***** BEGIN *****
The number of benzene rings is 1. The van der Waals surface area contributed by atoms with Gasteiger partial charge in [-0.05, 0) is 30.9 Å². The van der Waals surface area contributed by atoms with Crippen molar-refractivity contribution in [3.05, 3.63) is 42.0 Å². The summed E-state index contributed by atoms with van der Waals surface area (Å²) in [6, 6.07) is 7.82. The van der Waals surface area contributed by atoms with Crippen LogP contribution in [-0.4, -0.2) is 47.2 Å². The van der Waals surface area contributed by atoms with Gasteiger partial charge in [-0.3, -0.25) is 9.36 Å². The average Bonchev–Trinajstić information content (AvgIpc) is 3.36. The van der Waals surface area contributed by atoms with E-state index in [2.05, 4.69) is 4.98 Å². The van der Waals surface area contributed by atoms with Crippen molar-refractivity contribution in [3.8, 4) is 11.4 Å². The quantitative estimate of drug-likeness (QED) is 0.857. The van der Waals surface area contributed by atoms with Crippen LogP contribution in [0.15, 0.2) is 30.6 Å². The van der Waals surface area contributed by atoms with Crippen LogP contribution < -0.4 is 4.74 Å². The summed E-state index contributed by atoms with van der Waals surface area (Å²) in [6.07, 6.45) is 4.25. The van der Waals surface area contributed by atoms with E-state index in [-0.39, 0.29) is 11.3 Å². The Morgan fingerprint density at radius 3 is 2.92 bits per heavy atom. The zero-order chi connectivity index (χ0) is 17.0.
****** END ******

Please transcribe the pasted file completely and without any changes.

The number of benzene rings is 1. The van der Waals surface area contributed by atoms with Gasteiger partial charge in [-0.05, 0) is 30.9 Å². The van der Waals surface area contributed by atoms with Crippen molar-refractivity contribution in [3.05, 3.63) is 42.0 Å². The summed E-state index contributed by atoms with van der Waals surface area (Å²) in [6, 6.07) is 7.82. The van der Waals surface area contributed by atoms with Crippen LogP contribution in [-0.4, -0.2) is 47.2 Å². The van der Waals surface area contributed by atoms with Gasteiger partial charge in [-0.3, -0.25) is 9.36 Å². The average Bonchev–Trinajstić information content (AvgIpc) is 3.36. The van der Waals surface area contributed by atoms with E-state index in [2.05, 4.69) is 4.98 Å². The van der Waals surface area contributed by atoms with Crippen molar-refractivity contribution in [3.8, 4) is 11.4 Å². The quantitative estimate of drug-likeness (QED) is 0.857. The van der Waals surface area contributed by atoms with Crippen LogP contribution in [0.15, 0.2) is 30.6 Å². The van der Waals surface area contributed by atoms with Crippen LogP contribution < -0.4 is 4.74 Å². The summed E-state index contributed by atoms with van der Waals surface area (Å²) in [6.07, 6.45) is 4.25. The van der Waals surface area contributed by atoms with E-state index in [-0.39, 0.29) is 11.3 Å². The Morgan fingerprint density at radius 3 is 2.92 bits per heavy atom. The zero-order chi connectivity index (χ0) is 17.0.